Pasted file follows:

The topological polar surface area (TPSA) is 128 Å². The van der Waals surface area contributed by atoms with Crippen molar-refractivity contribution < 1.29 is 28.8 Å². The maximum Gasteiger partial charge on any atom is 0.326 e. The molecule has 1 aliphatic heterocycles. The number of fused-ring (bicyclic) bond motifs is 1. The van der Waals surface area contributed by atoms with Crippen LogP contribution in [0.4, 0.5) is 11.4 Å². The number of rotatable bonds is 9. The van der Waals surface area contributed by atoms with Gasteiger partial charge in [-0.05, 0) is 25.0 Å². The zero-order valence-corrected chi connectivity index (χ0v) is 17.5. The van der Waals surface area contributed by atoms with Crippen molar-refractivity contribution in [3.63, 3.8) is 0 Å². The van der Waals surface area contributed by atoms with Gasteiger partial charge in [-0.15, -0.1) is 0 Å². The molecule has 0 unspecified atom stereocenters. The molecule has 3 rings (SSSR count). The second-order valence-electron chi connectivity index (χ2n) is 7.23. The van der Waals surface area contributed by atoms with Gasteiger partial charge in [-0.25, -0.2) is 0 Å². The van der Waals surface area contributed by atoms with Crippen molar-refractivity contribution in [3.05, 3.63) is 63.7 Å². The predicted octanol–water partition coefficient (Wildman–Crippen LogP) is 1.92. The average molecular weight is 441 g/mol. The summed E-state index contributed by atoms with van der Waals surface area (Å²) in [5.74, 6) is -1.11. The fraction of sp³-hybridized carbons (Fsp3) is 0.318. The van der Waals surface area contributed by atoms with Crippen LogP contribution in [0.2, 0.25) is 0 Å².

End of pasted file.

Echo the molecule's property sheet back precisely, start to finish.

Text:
The topological polar surface area (TPSA) is 128 Å². The van der Waals surface area contributed by atoms with Crippen molar-refractivity contribution < 1.29 is 28.8 Å². The maximum Gasteiger partial charge on any atom is 0.326 e. The molecule has 1 aliphatic heterocycles. The number of fused-ring (bicyclic) bond motifs is 1. The van der Waals surface area contributed by atoms with Crippen LogP contribution in [0.4, 0.5) is 11.4 Å². The number of rotatable bonds is 9. The van der Waals surface area contributed by atoms with Gasteiger partial charge in [-0.05, 0) is 25.0 Å². The zero-order valence-corrected chi connectivity index (χ0v) is 17.5. The van der Waals surface area contributed by atoms with Crippen molar-refractivity contribution in [3.63, 3.8) is 0 Å². The van der Waals surface area contributed by atoms with Gasteiger partial charge in [-0.15, -0.1) is 0 Å². The molecule has 0 unspecified atom stereocenters. The molecule has 3 rings (SSSR count). The second-order valence-electron chi connectivity index (χ2n) is 7.23. The van der Waals surface area contributed by atoms with Gasteiger partial charge in [-0.25, -0.2) is 0 Å². The van der Waals surface area contributed by atoms with Crippen molar-refractivity contribution in [3.05, 3.63) is 63.7 Å². The predicted octanol–water partition coefficient (Wildman–Crippen LogP) is 1.92. The average molecular weight is 441 g/mol. The summed E-state index contributed by atoms with van der Waals surface area (Å²) in [5.74, 6) is -1.11. The fraction of sp³-hybridized carbons (Fsp3) is 0.318. The van der Waals surface area contributed by atoms with Crippen LogP contribution in [0.2, 0.25) is 0 Å².